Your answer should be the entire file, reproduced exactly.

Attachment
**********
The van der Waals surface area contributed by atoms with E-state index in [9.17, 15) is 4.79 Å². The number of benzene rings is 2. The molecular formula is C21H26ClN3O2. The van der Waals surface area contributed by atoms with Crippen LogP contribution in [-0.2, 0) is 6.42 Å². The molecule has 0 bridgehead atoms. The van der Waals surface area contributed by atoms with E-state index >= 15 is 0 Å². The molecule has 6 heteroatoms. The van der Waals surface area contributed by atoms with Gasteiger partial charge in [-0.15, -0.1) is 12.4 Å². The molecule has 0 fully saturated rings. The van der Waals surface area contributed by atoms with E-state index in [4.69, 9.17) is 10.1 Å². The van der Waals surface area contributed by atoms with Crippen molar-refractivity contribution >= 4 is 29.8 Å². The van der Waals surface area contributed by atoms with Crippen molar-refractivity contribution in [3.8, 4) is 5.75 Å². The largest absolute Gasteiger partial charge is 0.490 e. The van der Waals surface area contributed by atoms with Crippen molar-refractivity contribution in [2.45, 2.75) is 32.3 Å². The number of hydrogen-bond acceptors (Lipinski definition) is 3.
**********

The van der Waals surface area contributed by atoms with E-state index in [9.17, 15) is 4.79 Å². The number of benzene rings is 2. The molecular formula is C21H26ClN3O2. The van der Waals surface area contributed by atoms with Crippen LogP contribution in [-0.2, 0) is 6.42 Å². The molecule has 0 bridgehead atoms. The van der Waals surface area contributed by atoms with E-state index >= 15 is 0 Å². The molecule has 6 heteroatoms. The van der Waals surface area contributed by atoms with Gasteiger partial charge in [-0.15, -0.1) is 12.4 Å². The molecule has 0 fully saturated rings. The van der Waals surface area contributed by atoms with E-state index in [4.69, 9.17) is 10.1 Å². The van der Waals surface area contributed by atoms with Crippen molar-refractivity contribution >= 4 is 29.8 Å². The van der Waals surface area contributed by atoms with Crippen molar-refractivity contribution in [3.8, 4) is 5.75 Å². The largest absolute Gasteiger partial charge is 0.490 e. The van der Waals surface area contributed by atoms with Crippen molar-refractivity contribution in [2.45, 2.75) is 32.3 Å². The number of hydrogen-bond acceptors (Lipinski definition) is 3.